Lesson #8: Inspire your audience, but not at the expense of facts

It’s tempting to craft an incredible story, to position yourself as the best of the very best. Tennis player and gold medal winner Andy Murray was given the opportunity to do just that by a BBC reporter:

He did win the gold medal, which is an incredible achievement, but the reporter tried to elevate the tennis player’s status and achievements to make him a greater hero and legend. Incredibly and admirably, Murray didn’t take the bait. He set the record straight and likely won even more hearts in doing so.

It doesn’t matter that Andy Murray hasn’t won the most gold medals; what matters to the audience is he’s inspirational and truthful. That’s a powerful combination, and a lesson that all marketers should keep in mind as we craft stories and consider how to position our products and services. Keep the facts in mind, because the truth will only help strengthen your audience’s loyalty.

Lesson #9: Love what you do

So many Olympics videos, and the games themselves, show the blood, sweat, and tears that go into pushing yourself and your body to achieve such a high level of greatness. It looks like such hard work, why is it worth it?

Oh, that’s right. Because these athletes truly love what they do:

The video doesn’t show their coaches, their families, their competitors. It illustrates all the work it takes to be a top athlete, but the video is also full of light-heartedness and ignites a feeling of childlike wonder. What drives the athletes is the passion they felt as kids: the desire to learn, to go further, to see what’s possible and discover the impossible. We all probably remember those feelings from when we were kids. There were things that we loved to do that maybe we couldn’t make careers of when we grew up, but it’s a reminder to rediscover that passion in what we do for a living now, because you can only be great at what you do if you love it.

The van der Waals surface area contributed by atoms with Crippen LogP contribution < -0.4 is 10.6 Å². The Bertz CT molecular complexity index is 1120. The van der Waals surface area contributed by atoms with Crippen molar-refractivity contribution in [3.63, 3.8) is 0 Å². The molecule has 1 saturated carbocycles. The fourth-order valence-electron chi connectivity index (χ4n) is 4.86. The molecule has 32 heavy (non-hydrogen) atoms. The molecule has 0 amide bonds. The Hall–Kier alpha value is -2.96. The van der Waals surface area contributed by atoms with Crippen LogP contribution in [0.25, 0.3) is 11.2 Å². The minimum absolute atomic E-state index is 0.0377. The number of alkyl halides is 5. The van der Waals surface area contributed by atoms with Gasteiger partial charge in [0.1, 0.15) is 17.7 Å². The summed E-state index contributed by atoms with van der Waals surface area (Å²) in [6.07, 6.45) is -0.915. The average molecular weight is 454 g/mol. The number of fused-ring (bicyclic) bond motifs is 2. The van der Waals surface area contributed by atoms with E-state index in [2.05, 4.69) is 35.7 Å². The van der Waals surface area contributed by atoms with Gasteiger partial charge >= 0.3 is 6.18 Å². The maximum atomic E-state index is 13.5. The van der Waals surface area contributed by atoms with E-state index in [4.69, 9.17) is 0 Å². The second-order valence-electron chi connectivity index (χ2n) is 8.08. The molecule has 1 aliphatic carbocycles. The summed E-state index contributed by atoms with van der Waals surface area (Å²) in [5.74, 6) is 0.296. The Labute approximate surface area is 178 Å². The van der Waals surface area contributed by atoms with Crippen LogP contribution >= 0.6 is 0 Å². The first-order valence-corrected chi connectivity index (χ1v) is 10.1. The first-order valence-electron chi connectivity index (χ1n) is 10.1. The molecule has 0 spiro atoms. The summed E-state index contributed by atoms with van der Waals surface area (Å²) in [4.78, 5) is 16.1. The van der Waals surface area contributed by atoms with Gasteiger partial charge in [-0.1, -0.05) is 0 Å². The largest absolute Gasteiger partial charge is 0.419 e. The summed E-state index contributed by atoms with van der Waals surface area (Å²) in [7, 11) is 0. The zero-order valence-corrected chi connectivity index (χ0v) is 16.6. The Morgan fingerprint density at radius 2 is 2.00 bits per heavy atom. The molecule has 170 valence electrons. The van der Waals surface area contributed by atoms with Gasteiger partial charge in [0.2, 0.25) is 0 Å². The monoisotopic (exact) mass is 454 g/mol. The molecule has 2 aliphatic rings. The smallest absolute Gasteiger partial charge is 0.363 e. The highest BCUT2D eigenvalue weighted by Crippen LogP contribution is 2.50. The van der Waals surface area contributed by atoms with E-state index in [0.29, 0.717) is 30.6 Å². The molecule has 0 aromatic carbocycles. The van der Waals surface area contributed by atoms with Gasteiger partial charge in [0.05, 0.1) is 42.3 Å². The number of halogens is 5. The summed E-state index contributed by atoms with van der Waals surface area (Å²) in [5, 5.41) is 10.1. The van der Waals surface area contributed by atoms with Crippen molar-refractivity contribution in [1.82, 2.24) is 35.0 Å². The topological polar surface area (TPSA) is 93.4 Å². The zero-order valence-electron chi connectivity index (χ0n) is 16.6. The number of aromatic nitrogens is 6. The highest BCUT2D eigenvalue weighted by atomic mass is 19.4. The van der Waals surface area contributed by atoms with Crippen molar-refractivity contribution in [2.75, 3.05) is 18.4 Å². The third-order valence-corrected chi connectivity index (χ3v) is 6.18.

Want to feel more inspired? Watch this video, or even close your eyes and listen to the audio. Chobani was talking about the Olympic athletes of course, but you can just as easily imagine that it’s a commercial for marketers.

Lesson #10: Don’t forget to just have fun

Life should be fun, right? Even the parts that require a lot of hard work. Even the goals that feel really serious and impactful. The journey to get there can be fun, no matter if you’re failing and learning from those failures, or reaching gold every time. Like this video from Reese that helps take some of the serious out of the Games:

Or this video, created by an Olympics fan who turned the green waters of the Olympic diving pool into a green screen for video editing. Because maybe we don’t need to get serious about how green it is. There’s fun to be had in spite of—and even because of—the obstacles we encounter.

So remember, take every day as an opportunity, and don’t forget to smile!

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It was really hard to narrow down the list of the best Olympics videos to talk about in this post. What was your favorite, from this post or from your own viewing of this year’s games? Tell me in the comments!

Emily Ross